Friday, July 22, 2011

Rick Riordan 'The Lost Hero'; and Gary Hoover 'Land of Nod - The Artifact'

 I read and loved the Percy Jackson series, so I was wondering where Riordan was going to go with this tale. Well, he went straight to the bank with this one; this book bodes well for the new series "Heroes of Olympus".

The action starts immediately. Jason is a boy who is suffering from amnesia. He wakes up on a school bus not remembering anything from his past, including anything about who he is. He is sitting next to Piper McLean, a girl who is apparently his girlfriend, and a boy, Leo Valdez, who claims to be Jason's best friend. The bus is taking them, along with the rest of their grade at their school, the Wilderness School, on a field trip to the Grand Canyon.  The Wilderness School is apparently a school for delinquents.

While they are there, they are attacked by ‘venti’ or storm-spirits. Their teacher, Coach Gleeson Hedge, reveals himself to be a satyr, and helps fights the venti. Jason surprises himself by automatically using a sword disguised as a coin to fight off the spirits when he is threatened. Coach Hedge is captured while defending them. At the height of the battle, pegasi (two winged-horses) land next to them, carrying strangers: Annabeth  and Butch (who has a rainbow tattoo; he is a son of Iris). Annabeth is angry because she had a vision that she would find a clue to her missing boyfriend, Percy Jackson, at the Grand Canyon. She was told to look for the "boy with the missing shoe"; Jason lost a shoe in the battle, but has no memories of his own identity, let alone Percy Jackson's whereabouts.

The three students are informed that they are demigods (children of a god and a mortal) and are taken back to Camp Half-Blood where they meet other demigod children like themselves. There, Leo is revealed as a son of Hephaestus, Piper as a daughter of Aphrodite, and Jason as a son of Zeus and the brother of Thalia. He remembers his sister while seeing a picture of her in Cabin One. After scarcely 24 hours of learning about their previously hidden identities, the three receive an urgent quest to rescue Hera, queen of the gods, who was captured by unnamed forces.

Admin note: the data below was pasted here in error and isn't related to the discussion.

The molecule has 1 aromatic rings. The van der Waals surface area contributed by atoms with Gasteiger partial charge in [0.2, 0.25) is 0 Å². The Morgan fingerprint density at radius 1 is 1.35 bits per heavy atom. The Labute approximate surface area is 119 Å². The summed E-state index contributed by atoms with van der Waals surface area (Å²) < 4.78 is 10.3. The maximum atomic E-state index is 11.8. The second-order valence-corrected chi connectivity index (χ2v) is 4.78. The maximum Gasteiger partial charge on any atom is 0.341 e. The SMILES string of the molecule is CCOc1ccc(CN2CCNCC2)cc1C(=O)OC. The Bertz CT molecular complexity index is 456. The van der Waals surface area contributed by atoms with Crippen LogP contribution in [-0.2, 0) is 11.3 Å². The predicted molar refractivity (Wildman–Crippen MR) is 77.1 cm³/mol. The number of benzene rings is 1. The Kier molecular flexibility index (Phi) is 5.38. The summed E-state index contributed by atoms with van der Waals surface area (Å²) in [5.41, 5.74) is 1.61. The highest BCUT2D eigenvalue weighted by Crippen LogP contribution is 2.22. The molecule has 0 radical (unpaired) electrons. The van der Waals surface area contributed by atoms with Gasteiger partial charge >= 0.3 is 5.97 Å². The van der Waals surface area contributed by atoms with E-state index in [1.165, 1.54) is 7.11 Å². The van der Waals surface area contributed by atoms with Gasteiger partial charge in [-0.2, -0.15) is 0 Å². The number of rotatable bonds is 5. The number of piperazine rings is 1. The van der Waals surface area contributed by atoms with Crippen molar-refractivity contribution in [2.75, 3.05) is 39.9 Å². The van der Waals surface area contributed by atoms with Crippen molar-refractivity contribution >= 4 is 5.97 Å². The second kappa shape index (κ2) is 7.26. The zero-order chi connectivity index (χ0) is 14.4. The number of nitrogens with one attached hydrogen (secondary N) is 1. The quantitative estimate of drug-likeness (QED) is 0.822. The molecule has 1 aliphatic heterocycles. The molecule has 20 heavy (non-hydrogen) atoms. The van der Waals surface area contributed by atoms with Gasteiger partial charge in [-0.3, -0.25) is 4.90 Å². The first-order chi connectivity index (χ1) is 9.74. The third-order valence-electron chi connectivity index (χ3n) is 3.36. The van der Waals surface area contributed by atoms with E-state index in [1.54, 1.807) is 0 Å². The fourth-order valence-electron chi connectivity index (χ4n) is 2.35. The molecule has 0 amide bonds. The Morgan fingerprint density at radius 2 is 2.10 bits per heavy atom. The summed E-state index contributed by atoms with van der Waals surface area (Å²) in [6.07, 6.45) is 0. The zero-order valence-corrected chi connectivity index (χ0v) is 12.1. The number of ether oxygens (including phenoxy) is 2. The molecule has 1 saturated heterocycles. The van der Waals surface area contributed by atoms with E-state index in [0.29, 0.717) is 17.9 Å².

This book hits the ground running, and doesn’t stop until the end, where Riordan sets you up for the sequel, in classic Riordan style.  The action is great, and the monsters are wonderful.  There is even a mechanical dragon, which I find to be an interesting idea.  I liked this book and will definitely be reading the sequel, The Son of Neptune when it debuts in October for sure!

Land of Nod – The Artifact’  is one of those genre-bending tales that sucks you in and soon you are hooked. It is a little bit sci-fi and a lot fantasy.  The plot details the adventures of Jeff Browning, a fourteen year old boy who is struggling with the loss of his father. Jeff has dreams that frighten him and he tries to avoid sleep as much as he can. One day he decides to search his late father's locked office, and while he is in there he finds a strange machine with a hole in the center that leads to somewhere else. He climbs into it and embarks on a strange series of adventures; finding that his father may not be dead; but is actually there too, somewhere.

There are some similarities to 'The Lost Hero' in 'The Land of Nod - The Artifact.  In Riordan's 'TheLost Hero' Jason suffers from amnesia.  In 'Land of Nod - The Artifact' Jeff Browning feigns amnesia in an effort to conceal that he is not from that world.   Also, Jeff, too, has mysterious powers that aren't fully explained but they are hinted at, rather strongly, as being more fully explained at a later date.
Fortunately, Jeff is taken in by a family, and they help him.  As he begins searching for his father, he is accused by some of being a spy, and is thought by others to be a prophesied figure, 'The Raja' a savior who may be the key to victory in a war that is looming on the horizon.  This is because of the locket which he wears that his father gave him years before.
This world is populated by fantastic and dangerous creatures and also an advanced society of humans. That society, while very different from those on earth, parallels Jeff's earth in many ways.  

Hoover blends science and technology with mysticism and prophecy to create a world that is both familiar and strange.  There are many different issues keeping Jeff from finding his father, from useless politicians whose self interest outweighs the greater good to a war that he eventually finds himself in the middle of.
The characters are well drawn, and the strange world is also well crafted. The beasts that Jeff must fight are quite frightening and the battles are very realistic. While this is a great stand-alone tale Hoover sets you up for a sequel quite neatly, and I will definitely be looking forward to it! This is another good adventure book for readers of all ages. I enjoyed this book immensely and highly recommend it!


Dean Lappi said...

Hi Connie. You write a great blog. I always enjoy reading what you have to say. Thanks! Dean

Kathleen Barker said...

You always make me want to read anything you review, Connie. My list just keeps getting longer!

Lisa Zhang Wharton said...

Great blog. I have read books by Rick Riordan. And I really would like to read Gary's book since I know what is about.

jennymilch said...

These reviews definitely make you want to read--and it's not even my genre!

Connie J Jasperson said...

Thanks all for your comments! I love reading, and fantasy is my favorite genre.